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Middle East

UN first aid convoy enters Syria’s Eastern Ghouta for the first time in weeks

Louai Beshara, AFP | Syrian Arab Red Crescent vehicles at the al-Wafideen checkpoint before delivering aid to Eastern Ghouta on March 5, 2018.

Text by FRANCE 24

Latest update : 2018-03-05

A UN aid convoy crossed into Syria’s Eastern Ghouta on Monday, bringing the first relief to the besieged enclave in weeks, despite ongoing shelling. But the aid was stripped of vital medical supplies.

A convoy of trucks entered the Duma neighbourhood of Eastern Ghouta Monday afternoon “with health and nutrition supplies, along with food for 27,500 people in need,” said the UN’s Office for the Coordination of Humanitarian Aid (OCHA) in a Twitter post. However, the UN group added that “many life-saving health supplies were not allowed to be loaded.”

Before entering the besieged enclave on the outskirts of Damascus, Syrian government officials removed trauma kits and surgical supplies from the inter-agency convoy, an official from the WHO (World Health Organisation) told Reuters.

“All trauma (kits), surgical, dialysis sessions and insulin were rejected by security,” a WHO official said by email, adding that some 70 percent of the supplies loaded on the trucks leaving the warehouses had been removed during the inspection.

A senior UN official accompanying the convoy said he was "not happy" to hear loud shelling near the crossing point into Eastern Ghouta despite an agreement that the aid would be delivered under peaceful conditions.

"We need to be assured that we will be able to deliver the humanitarian assistance under good conditions," Ali al-Za'tari told Reuters at the crossing point.

Za'tari said the convoy had been scaled back from providing food for 70,000 people to providing for 27,500. The UN says Syria has agreed to let it bring the rest of the food for the full 70,000 in a second convoy in three days.

"The convoy is not sufficient," Za'tari said.

Home to some 400,000 people, Eastern Ghouta has been under a crippling siege and daily bombardment for months. The London-based Syrian Observatory for Human Rights said the death toll from the offensive had exceeded 700 people in two weeks of intense bombardment on the densely populated region of farmland and towns.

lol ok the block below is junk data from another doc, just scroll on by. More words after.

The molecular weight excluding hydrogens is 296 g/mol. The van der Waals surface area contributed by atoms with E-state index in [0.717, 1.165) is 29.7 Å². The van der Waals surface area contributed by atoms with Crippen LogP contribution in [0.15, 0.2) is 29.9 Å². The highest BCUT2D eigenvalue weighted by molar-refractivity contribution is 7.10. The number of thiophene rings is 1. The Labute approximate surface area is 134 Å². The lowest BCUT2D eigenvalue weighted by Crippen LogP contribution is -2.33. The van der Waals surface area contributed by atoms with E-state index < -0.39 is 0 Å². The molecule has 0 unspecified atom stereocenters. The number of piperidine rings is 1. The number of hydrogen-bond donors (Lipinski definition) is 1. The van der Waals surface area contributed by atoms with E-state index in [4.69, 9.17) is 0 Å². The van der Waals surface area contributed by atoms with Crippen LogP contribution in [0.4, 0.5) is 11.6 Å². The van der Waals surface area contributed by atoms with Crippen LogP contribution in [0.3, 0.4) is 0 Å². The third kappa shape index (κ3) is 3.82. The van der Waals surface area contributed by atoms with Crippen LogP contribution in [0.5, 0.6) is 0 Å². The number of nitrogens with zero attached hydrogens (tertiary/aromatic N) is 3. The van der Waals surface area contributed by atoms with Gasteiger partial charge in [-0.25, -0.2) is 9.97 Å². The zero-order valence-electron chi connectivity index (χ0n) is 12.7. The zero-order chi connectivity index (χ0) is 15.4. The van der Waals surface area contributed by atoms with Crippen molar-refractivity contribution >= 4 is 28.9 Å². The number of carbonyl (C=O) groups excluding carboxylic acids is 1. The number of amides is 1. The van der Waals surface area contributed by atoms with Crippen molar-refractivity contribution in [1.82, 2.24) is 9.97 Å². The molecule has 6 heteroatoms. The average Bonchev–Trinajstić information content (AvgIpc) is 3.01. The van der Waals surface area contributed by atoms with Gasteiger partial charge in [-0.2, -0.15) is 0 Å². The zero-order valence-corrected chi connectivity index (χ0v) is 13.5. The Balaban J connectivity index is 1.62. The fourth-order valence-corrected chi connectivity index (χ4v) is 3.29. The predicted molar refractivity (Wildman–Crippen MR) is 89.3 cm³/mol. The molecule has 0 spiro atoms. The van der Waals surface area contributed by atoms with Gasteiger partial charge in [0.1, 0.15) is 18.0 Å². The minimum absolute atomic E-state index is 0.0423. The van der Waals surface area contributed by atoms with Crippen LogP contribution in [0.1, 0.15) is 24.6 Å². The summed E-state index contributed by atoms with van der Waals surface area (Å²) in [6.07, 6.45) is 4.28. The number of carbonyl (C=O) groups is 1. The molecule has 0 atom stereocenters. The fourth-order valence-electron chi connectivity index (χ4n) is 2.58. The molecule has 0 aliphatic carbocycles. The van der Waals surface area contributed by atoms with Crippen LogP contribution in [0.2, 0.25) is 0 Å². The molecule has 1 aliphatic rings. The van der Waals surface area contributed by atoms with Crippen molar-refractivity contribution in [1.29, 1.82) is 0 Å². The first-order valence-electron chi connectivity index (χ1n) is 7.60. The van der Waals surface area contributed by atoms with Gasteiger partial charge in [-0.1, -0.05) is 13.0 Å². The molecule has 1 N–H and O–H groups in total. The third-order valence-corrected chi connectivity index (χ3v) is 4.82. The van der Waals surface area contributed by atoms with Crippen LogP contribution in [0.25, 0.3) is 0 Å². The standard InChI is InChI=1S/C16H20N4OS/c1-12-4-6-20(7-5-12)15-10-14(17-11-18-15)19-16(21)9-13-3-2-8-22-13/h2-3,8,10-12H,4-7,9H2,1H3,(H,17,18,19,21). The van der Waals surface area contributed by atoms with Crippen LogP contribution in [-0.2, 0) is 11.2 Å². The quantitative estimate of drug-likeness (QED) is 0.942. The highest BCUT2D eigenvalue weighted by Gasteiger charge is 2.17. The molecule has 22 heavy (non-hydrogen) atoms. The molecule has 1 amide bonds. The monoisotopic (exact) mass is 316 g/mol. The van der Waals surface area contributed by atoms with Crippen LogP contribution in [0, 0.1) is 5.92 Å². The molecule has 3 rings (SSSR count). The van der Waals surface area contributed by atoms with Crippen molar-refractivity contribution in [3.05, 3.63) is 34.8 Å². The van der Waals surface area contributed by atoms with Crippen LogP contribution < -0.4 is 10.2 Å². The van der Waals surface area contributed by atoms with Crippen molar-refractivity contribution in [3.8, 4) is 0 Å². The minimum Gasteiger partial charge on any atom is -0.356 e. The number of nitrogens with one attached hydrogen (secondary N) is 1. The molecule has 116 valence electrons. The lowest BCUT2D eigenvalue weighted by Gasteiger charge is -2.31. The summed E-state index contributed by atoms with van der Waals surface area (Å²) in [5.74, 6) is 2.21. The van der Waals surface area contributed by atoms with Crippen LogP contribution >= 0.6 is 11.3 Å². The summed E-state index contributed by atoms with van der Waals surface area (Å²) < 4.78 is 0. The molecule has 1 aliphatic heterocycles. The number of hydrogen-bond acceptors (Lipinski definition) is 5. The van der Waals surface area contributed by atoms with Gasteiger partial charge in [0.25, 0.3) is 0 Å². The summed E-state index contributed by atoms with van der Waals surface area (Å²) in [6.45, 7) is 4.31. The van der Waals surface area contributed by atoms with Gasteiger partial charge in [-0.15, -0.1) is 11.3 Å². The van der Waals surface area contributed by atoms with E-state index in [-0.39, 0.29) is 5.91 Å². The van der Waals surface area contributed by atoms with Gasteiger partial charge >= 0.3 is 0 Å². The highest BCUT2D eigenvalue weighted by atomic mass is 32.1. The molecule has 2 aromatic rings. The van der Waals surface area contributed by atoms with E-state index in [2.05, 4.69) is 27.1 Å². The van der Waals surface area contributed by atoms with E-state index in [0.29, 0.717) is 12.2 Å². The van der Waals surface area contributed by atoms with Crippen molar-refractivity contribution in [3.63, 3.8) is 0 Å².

Assad dismisses humanitarian warnings as ‘ridiculous lie’

Syrian state television broadcast on Monday morning from al-Shifouniyeh, one of the villages captured by the government, showing collapsed concrete buildings, rubble-strewn streets and bullet-pocked walls.

The area has been under siege by government forces since 2013, and the UN had feared that people inside were running out of food and medicine even before the major assault began two weeks ago. Only one convoy of aid has reached the area so far this year, on February 14.

In comments broadcast by state television on Sunday, Syrian President Bashar al Assad dismissed Western statements about the humanitarian situation in eastern Ghouta as "a ridiculous lie".

Moscow made a similar case at the UN Human Rights Council in Geneva: "The media atmosphere is saturated with lies," Russian diplomat Alexei Goltyaev said. "As a result we see debates and votes that are entirely removed from the actual situation on the ground."

Monday's convoy of trucks sent by the UN, the International Committee of the Red Cross and the Syrian Arab Red Crescent passed the last Syrian government checkpoint and began to drive into the rebel-held area, a Reuters witness said.

Assad and Russia have both repeatedly accused the rebels of stopping civilians fleeing Eastern Ghouta, a charge denied by the insurgents, who say people there fear arrest, torture or forcible conscription if they cross into government areas.

Concern for civilians in Eastern Ghouta helped prompt a UN Security Council resolution a week ago demanding a full ceasefire across all of Syria.

Veto-wielding member Russia accepted the resolution, but says it does not apply to the rebel groups in Eastern Ghouta, which Moscow regards as members of terrorist groups banned by the UN. Moscow has instead established daily humanitarian pauses from 9 a.m. to 2 p.m. (0700-1200 GMT).

(FRANCE 24 with AFP and REUTERS)

Date created : 2018-03-05


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